Don’t ignore the infrastructure of criminal justice
Now that Senate lawmakers on Capitol Hill passed an infrastructure bill to improve our roads and bridges, it’s time to focus on data infrastructure for our criminal justice system.
Advocates for criminal justice reform from different fields and backgrounds are all reaching the same conclusion: Any attempt at real, lasting change will require a significant investment in our ability to collect, store, and share data. We cannot confirm that new policies work without tracking their outcomes. We cannot address racial injustice without data about policing practices, court processes, jail populations, and prison systems.
Meanwhile, the political discourse around critical issues like pretrial reform, gun violence, and police accountability all suffer from a lack of objective data.
The country’s criminal justice data infrastructure is antiquated and crumbling. State by state, we cannot track information about the people who are processed through our courts and jails. Measures for Justice recently released a report documenting the extent of the country’s criminal justice data gap based on an analysis of 20 states. In seventeen, court data on indigent defendants was entirely unavailable. In eighteen, data about the pretrial process, such as bail, detention and release practices, were practically nonexistent. These findings scratch the surface of a nationwide problem: We can’t access information necessary to measure the success (or failure) of politically controversial reforms, such as the elimination of cash bail, or hold informed, productive debates about the next steps.
Similarly, as the nation grapples with the spike in gun violence, it remains striking how little we actually know about the use — and misuse — of firearms. Last year the Expert Panel on Firearms Data Infrastructure, convened by the nonpartisan and objective research organization NORC at the University of Chicago, released a report documenting how the federal government can repair and expand our disordered and segmented gun data systems. Any reasoned debate on firearms policy requires a shared set of facts — and the nation simply doesn’t have those facts.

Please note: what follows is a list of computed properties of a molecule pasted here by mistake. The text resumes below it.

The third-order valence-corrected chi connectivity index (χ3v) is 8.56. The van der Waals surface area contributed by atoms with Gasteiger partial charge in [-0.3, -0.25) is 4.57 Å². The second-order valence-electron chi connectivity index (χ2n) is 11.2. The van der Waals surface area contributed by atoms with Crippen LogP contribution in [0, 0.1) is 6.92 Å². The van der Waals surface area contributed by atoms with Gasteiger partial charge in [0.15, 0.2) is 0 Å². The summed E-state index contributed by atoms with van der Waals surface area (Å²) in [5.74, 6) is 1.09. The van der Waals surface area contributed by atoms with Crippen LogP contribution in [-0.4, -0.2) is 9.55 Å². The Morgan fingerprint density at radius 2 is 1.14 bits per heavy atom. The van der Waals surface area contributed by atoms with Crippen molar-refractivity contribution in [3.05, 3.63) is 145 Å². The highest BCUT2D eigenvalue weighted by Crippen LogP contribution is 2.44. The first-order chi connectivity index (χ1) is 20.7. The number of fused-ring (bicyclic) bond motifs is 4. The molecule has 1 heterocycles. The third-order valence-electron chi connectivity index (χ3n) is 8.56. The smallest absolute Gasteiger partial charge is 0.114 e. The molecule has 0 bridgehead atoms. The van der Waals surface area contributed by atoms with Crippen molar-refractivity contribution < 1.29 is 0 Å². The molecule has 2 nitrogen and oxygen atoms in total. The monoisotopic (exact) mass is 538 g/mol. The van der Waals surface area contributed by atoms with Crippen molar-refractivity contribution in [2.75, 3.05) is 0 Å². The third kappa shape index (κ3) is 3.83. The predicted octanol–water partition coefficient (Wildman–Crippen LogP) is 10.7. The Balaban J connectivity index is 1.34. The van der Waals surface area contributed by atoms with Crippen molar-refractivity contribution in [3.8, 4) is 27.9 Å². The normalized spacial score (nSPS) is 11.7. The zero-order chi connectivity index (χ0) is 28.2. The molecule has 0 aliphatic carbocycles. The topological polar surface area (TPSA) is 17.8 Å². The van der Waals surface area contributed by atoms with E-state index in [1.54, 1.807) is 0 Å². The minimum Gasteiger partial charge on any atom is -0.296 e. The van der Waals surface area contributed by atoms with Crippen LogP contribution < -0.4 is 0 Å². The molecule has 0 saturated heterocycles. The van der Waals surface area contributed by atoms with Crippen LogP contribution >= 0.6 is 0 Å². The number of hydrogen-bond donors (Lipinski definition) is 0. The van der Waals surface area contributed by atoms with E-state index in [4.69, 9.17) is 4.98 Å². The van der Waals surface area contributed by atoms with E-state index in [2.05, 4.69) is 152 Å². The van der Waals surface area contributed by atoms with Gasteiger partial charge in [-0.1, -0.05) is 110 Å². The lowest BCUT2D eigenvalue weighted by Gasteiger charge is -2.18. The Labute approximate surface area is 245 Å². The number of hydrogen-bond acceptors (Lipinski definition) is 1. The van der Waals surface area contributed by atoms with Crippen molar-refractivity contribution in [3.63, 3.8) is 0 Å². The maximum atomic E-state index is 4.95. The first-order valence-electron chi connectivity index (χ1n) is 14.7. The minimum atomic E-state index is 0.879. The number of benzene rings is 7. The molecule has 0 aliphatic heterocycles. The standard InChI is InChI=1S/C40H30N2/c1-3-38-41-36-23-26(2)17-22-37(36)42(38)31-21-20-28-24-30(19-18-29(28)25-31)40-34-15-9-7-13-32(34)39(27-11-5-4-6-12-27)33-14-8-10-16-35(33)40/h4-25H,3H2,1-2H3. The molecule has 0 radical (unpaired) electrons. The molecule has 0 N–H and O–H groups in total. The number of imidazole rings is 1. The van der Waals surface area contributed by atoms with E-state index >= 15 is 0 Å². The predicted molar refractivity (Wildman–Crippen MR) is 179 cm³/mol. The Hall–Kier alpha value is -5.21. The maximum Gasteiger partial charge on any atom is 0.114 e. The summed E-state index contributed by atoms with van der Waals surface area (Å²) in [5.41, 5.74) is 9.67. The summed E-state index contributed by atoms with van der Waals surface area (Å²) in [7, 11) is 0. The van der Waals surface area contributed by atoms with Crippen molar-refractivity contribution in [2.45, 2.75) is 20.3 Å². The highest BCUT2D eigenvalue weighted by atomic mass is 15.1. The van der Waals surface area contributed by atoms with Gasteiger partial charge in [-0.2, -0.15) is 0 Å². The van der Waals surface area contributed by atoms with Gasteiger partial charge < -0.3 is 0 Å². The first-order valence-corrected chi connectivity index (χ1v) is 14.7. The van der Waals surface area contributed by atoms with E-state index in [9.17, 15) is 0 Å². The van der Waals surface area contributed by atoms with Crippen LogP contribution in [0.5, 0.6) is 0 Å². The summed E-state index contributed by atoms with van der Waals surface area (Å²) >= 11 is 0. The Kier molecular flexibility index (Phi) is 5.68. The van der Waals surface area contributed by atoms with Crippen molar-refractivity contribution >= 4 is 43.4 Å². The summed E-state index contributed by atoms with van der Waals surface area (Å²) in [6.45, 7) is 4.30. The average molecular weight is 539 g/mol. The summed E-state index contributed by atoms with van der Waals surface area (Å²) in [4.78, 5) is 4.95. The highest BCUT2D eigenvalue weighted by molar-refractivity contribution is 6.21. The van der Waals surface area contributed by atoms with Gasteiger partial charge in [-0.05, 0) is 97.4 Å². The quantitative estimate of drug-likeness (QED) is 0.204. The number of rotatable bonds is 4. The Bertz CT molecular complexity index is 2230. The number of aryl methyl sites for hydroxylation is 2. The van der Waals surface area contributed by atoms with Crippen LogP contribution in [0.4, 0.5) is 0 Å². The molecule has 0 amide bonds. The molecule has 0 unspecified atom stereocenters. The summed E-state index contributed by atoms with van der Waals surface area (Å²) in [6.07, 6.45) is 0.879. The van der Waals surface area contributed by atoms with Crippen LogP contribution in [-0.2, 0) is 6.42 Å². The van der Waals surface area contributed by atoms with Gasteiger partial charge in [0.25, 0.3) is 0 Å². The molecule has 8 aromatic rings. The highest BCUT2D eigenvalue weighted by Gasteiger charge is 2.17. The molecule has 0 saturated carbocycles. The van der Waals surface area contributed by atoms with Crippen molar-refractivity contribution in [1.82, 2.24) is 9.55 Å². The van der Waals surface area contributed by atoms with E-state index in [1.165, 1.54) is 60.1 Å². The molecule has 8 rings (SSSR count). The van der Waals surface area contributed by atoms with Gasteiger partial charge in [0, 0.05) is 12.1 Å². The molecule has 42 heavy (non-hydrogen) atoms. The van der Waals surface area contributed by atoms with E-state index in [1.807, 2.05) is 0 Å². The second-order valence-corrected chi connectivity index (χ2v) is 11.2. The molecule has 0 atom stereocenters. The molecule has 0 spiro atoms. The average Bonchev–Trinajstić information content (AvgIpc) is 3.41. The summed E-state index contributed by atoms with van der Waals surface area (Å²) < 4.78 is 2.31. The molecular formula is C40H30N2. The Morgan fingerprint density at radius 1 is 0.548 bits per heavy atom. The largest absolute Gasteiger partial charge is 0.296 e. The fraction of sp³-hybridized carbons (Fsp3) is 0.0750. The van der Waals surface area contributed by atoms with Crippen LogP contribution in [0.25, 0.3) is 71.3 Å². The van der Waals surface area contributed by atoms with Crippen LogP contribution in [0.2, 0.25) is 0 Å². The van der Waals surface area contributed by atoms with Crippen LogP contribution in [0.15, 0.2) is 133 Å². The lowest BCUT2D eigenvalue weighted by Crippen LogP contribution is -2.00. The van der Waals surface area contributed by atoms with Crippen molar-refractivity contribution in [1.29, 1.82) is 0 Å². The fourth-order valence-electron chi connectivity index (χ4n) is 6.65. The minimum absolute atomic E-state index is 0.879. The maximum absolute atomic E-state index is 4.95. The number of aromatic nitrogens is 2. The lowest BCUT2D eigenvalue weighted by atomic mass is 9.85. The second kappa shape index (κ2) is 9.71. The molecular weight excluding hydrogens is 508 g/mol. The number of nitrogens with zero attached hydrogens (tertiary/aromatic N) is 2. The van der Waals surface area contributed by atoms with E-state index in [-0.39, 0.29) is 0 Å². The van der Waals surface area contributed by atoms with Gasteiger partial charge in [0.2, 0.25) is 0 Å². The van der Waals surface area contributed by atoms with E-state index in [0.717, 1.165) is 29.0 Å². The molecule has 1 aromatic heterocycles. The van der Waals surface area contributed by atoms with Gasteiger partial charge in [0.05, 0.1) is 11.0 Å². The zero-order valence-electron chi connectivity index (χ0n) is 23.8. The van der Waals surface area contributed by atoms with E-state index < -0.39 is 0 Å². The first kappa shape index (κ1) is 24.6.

And Congress is still debating the George Floyd Policing Act, a police reform bill that includes data transparency in its litany of policies. Collecting information on police misconduct and decertification can help overcome the structural barriers that make it difficult to hold officers accountable for abuse of power. We need an unblemished, objective sense of police practices if we hope to have a serious conversation about the proper role of policing.
Each one of these projects tackles a different area, but all of them underscore the need to improve data infrastructure for our sprawling, uncoordinated, and incredibly expensive criminal justice system. State and federal spending on criminal justice has grown almost 400 percent over the past 20 years — one of the fastest-growing line items in state budgets — yet we remain
unable to answer simple questions about how it functions.
Luckily, local politicians, Democrats and Republicans alike, are already improving state-level systems. Since 2011, Utah has passed no fewer than 12 data laws, most recently a bill that addresses how and what law enforcement data are collected for the purpose of evidence-based decision making. In 2017, Florida passed the most forward thinking criminal justice data transparency law in the country and is doing the hard work of implementing that bill. These states, alongside New York, California, Louisiana, Idaho, Indiana and others, recognize the value of fact-based dialogue about public policy. But state lawmakers cannot do this work alone; they need the federal government’s leadership and support.
Closing the country’s data gap will require setting national standards for data collection and release. Congress also needs to provide support and incentives for the local agencies that all too often rely on outdated data collection systems — if they have a system at all.
The task may seem daunting, but it is well within the abilities — and budget — of Congress and the White House to tackle. For example, the estimated cost of improving the entire federal firearm data infrastructure — less than $160 million — is cheaper than resurfacing an airport runway.
But without a solid foundation for evidence-based policy making, it becomes impossible to track outcomes. Reform is stifled. Racial discrepancies continue. Failed promises and opaque systems undermine public trust.
In the same way that roads or education are foundational to a larger economic project, good data serve as a foundation for the larger project of public safety and racial justice. It is a project that Congress cannot ignore.
Amy Bach is Chief Executive Officer of Measures for Justice. Jeremy Travis is Executive Vice President of Criminal Justice at Arnold Ventures.